What do you see when you look at a patch of flowers?
Yellow Oxeye Daisy — they all look the same, right?
Maybe not — let’s take a closer look.
The central (cone) portion of these daisies (Rudbeckia species) are distinctly different in shape, with yellow tips emerging from different places in the cone.
Sunflowers, coneflowers and other members of the Compositae (or Asteraceae) plant family actually have two types of flowers on their floral structure. The colorful petals are sterile ray flowers (produce no sexual structures) designed to attract insect pollinators, while the tiny yellow projections from the central cone are the disk flowers that project first male (pollen), and then female (ovary) sexual structures. When fertilized, each ovary houses developing seeds, which cause the central cone to swell in size and in height.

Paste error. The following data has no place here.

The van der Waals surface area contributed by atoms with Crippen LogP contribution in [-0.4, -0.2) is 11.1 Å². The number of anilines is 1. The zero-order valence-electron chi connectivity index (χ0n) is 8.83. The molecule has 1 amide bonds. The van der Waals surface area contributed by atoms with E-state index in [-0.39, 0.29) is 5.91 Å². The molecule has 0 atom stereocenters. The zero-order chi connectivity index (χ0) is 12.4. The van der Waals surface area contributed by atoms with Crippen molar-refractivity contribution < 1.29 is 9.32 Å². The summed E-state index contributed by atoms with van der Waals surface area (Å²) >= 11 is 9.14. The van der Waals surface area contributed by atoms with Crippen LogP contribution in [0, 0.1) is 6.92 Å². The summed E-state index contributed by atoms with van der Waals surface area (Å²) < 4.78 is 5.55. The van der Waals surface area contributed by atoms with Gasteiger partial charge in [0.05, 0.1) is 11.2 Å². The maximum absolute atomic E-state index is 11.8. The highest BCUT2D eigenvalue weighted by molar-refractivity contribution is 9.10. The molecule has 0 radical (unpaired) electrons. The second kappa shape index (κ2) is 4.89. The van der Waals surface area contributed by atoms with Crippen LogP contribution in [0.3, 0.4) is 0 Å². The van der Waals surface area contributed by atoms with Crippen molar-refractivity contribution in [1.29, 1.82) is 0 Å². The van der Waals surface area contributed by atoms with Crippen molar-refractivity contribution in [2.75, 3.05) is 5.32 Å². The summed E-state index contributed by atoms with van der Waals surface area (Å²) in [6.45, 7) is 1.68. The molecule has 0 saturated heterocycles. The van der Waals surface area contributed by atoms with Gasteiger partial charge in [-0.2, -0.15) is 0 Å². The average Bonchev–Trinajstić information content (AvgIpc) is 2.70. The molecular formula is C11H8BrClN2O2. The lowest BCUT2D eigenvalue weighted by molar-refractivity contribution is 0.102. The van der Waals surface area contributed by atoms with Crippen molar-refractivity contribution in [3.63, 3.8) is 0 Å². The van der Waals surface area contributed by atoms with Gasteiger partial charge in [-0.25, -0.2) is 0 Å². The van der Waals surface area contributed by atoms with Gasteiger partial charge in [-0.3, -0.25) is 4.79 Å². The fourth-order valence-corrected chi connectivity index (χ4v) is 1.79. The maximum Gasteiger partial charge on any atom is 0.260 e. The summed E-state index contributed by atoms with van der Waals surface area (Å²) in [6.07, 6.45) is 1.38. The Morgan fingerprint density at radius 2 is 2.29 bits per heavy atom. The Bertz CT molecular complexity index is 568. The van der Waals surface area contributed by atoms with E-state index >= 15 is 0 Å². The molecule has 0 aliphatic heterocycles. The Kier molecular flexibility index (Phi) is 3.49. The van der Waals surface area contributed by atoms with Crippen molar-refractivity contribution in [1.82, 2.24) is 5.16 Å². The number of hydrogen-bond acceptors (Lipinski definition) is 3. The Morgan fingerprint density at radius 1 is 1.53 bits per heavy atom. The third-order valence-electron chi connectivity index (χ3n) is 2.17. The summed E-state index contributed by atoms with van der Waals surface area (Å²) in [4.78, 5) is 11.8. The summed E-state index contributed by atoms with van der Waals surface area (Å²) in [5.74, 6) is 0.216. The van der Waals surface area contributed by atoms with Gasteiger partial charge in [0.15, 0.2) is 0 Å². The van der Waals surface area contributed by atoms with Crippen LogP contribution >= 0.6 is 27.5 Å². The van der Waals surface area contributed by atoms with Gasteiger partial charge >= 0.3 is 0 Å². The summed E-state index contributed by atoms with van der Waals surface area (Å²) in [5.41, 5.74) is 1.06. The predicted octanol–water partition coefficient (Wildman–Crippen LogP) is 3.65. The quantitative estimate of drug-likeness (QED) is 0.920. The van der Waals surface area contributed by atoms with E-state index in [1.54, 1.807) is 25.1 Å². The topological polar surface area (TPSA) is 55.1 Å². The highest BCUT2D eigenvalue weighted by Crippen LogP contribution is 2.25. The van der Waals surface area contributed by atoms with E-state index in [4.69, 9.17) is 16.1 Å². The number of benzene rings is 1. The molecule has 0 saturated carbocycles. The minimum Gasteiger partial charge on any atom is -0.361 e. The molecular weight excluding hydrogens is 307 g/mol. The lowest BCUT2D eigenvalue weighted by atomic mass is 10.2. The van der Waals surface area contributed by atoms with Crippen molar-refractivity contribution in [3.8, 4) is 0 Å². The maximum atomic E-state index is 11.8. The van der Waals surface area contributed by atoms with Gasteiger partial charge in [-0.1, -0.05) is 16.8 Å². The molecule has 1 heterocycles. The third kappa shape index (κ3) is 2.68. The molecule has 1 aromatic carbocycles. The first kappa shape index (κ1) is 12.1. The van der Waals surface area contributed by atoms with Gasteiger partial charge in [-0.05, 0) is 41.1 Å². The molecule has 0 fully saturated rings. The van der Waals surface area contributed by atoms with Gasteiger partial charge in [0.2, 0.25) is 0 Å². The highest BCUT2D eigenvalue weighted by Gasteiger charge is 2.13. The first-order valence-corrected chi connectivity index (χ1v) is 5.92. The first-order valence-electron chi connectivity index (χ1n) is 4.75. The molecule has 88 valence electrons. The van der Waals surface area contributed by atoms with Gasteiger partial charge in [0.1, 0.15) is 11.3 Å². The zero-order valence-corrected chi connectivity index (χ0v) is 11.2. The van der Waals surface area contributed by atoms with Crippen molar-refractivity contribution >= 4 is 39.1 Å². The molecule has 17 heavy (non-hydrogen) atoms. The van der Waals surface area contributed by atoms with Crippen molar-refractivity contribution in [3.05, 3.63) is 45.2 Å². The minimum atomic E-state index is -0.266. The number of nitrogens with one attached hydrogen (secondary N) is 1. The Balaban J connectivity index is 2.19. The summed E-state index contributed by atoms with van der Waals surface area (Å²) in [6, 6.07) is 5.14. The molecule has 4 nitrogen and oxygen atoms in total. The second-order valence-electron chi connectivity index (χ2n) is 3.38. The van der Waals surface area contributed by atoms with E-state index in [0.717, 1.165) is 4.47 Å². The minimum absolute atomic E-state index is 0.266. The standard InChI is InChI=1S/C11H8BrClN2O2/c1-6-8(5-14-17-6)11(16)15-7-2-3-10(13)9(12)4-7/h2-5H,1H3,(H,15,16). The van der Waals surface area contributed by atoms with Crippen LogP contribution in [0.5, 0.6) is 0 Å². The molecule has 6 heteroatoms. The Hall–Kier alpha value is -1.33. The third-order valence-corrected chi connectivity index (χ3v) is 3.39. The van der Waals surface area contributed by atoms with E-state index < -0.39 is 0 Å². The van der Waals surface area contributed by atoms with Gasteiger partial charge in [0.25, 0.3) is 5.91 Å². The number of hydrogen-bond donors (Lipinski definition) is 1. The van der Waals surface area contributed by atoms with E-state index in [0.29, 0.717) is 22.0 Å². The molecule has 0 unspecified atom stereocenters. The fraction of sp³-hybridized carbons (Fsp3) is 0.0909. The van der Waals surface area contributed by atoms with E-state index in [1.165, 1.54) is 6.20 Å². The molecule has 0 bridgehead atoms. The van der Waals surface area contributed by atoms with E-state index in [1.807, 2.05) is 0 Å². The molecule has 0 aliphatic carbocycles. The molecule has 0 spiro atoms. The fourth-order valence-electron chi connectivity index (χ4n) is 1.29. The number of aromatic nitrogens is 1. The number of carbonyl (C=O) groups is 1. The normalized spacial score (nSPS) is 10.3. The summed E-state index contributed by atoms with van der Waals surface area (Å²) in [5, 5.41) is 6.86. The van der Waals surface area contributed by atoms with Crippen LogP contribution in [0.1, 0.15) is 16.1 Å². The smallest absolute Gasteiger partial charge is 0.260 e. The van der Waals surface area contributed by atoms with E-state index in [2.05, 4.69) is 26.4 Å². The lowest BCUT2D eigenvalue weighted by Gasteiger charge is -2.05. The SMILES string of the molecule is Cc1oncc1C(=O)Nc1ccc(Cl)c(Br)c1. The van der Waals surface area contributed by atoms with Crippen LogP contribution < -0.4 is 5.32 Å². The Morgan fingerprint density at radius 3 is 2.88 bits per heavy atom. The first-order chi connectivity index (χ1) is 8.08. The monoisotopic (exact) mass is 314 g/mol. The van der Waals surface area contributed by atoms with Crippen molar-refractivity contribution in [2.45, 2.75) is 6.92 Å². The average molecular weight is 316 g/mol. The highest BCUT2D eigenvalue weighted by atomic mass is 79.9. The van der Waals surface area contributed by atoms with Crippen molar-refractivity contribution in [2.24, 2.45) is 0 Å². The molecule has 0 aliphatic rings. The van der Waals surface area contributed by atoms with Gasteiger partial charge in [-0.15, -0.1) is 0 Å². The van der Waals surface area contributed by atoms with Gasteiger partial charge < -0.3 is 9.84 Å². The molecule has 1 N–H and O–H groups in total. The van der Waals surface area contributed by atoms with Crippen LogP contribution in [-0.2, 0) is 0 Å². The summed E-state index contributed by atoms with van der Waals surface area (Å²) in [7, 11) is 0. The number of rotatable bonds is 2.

A newly emerged flower has an almost flat profile, with a central disk that shows no projecting disk florets at all.
Later, a single row of disk florets emerges, and then fades after a couple of days, giving way to the next inner row of developing disk florets.
A cone is starting to form on this older flower, as the last rows of central disk florets emerges.
The seed head is almost fully formed here, and eventually the aging flower will drop its rays (petals), so that just the cone of developing seeds remains.
And so ends the lifespan of the flower…
Leaving a tightly packed seed head, ready to be harvested by hungry seed-eaters.